Wells Fargo has been hit with a proposed class action wherein two Russian nationals who’ve applied for asylum in the United States allege the bank has discriminated against legal stateside residents who are not American citizens.
The 13-page lawsuit out of California federal court alleges several of Wells Fargo’s business lines deny certain types of credit, including secured and unsecured credit cards and personal loans, to non-U.S. citizens living in the country legally based on their citizenship and immigration status.
According to the case, Wells Fargo’s policies that deny legal U.S. residents such as the plaintiffs, a husband and wife who reside in San Diego and have pending asylum applications with the U.S. Department of Homeland Security, the right to contract for credit, checking accounts or loans based on alienage, citizenship or immigration status are “discriminatory and unlawful” under federal and California civil rights laws.
Last summer, one of the plaintiffs twice applied online for a Wells Fargo cash-back credit card and was denied both times “based on her alienage, citizenship, and/or immigration status,” the lawsuit states. In August 2020, the plaintiff received from Wells Fargo a letter in which the bank stated that one reason for her denial was the fact that she is not a permanent United States resident, according to the complaint.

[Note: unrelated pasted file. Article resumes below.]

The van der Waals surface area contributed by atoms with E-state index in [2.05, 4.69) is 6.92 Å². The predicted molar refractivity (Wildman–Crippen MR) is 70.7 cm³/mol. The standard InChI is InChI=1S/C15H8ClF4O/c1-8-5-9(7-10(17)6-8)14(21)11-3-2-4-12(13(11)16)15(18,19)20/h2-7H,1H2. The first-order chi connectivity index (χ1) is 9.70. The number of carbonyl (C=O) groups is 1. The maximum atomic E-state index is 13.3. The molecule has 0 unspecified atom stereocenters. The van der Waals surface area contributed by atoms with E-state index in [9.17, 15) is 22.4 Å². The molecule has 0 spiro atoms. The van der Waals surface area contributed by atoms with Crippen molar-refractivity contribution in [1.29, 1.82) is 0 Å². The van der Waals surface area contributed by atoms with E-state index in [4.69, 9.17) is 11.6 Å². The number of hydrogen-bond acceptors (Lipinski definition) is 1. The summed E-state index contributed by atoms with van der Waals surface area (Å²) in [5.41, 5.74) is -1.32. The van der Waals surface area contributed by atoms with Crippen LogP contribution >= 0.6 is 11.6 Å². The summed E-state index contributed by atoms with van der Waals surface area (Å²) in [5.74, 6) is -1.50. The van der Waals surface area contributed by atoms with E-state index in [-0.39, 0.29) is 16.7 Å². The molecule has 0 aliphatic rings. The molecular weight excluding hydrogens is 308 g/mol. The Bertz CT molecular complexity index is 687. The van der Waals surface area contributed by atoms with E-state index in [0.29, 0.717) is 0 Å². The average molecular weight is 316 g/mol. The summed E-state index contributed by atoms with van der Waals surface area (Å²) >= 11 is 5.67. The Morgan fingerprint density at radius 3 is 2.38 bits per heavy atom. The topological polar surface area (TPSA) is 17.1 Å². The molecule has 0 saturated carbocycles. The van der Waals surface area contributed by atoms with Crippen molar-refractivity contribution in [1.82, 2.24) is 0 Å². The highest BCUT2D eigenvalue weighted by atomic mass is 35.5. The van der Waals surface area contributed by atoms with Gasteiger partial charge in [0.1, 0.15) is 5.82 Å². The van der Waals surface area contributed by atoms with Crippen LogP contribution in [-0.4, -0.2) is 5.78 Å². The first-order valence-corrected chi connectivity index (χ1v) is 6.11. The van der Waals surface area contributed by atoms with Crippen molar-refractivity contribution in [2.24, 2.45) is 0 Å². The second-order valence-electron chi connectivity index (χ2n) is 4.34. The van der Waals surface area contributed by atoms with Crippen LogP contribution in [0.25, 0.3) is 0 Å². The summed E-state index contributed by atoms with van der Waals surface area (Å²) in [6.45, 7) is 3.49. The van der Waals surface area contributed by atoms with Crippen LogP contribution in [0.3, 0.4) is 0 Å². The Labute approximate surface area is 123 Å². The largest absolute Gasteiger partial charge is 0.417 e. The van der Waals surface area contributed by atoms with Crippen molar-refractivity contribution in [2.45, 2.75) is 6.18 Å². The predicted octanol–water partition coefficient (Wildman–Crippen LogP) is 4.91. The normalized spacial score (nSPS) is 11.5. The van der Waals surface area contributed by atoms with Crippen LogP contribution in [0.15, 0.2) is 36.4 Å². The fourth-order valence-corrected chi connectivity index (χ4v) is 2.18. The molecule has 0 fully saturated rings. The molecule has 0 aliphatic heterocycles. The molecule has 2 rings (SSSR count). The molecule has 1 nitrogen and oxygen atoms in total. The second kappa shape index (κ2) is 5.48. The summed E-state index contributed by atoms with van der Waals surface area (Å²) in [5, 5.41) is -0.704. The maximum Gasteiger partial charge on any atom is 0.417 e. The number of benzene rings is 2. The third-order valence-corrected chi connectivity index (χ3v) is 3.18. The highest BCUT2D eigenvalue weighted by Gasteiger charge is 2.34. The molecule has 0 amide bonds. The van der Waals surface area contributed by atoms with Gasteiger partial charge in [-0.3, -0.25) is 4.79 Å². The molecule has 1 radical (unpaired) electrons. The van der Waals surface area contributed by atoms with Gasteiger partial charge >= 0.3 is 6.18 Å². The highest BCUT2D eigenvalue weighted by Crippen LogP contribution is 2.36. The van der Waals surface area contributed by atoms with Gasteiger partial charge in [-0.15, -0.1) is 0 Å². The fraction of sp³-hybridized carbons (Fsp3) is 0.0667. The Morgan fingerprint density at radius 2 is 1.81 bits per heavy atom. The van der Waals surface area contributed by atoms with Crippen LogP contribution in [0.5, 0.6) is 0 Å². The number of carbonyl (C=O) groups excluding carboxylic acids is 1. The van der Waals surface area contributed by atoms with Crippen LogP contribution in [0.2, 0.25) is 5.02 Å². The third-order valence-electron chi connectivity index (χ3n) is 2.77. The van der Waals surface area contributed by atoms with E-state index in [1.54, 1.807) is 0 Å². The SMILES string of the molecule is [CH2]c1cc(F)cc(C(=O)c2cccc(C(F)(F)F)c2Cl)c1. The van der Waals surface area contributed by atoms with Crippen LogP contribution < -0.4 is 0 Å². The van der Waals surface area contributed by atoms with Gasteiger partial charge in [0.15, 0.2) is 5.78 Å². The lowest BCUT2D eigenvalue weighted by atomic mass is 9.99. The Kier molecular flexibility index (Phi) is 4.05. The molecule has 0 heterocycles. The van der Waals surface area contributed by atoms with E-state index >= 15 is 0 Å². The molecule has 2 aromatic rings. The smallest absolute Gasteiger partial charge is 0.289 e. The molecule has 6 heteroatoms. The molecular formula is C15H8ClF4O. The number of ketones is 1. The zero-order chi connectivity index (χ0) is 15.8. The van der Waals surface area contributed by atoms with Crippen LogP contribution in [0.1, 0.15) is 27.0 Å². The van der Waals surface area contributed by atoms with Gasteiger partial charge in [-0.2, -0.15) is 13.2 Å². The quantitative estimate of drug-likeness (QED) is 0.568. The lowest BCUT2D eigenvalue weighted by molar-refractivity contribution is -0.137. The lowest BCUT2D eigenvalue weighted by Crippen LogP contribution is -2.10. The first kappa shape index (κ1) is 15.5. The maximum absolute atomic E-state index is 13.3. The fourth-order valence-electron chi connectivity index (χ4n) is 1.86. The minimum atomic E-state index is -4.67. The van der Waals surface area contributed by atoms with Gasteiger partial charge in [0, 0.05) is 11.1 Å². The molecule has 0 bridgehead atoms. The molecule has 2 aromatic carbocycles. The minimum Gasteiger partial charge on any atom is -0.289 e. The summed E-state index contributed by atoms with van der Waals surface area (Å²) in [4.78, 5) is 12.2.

Around the same time, the plaintiff’s husband also applied online for Wells Fargo cash-back credit cards and was also denied based on alienage, citizenship and immigration status, the lawsuit says.
The complaint contends that there exists “no federal or state law or regulation that restricts banks from providing financial products to customers because the customer is an alien.” Under federal law, the case says, alienage is “merely one factor” among a number used to verify the true identity of a customer. At a minimum, a bank must obtain the name, date of birth, address and Social Security, taxpayer identification or alien identification number before a customer is allowed to open an account, the suit relays.
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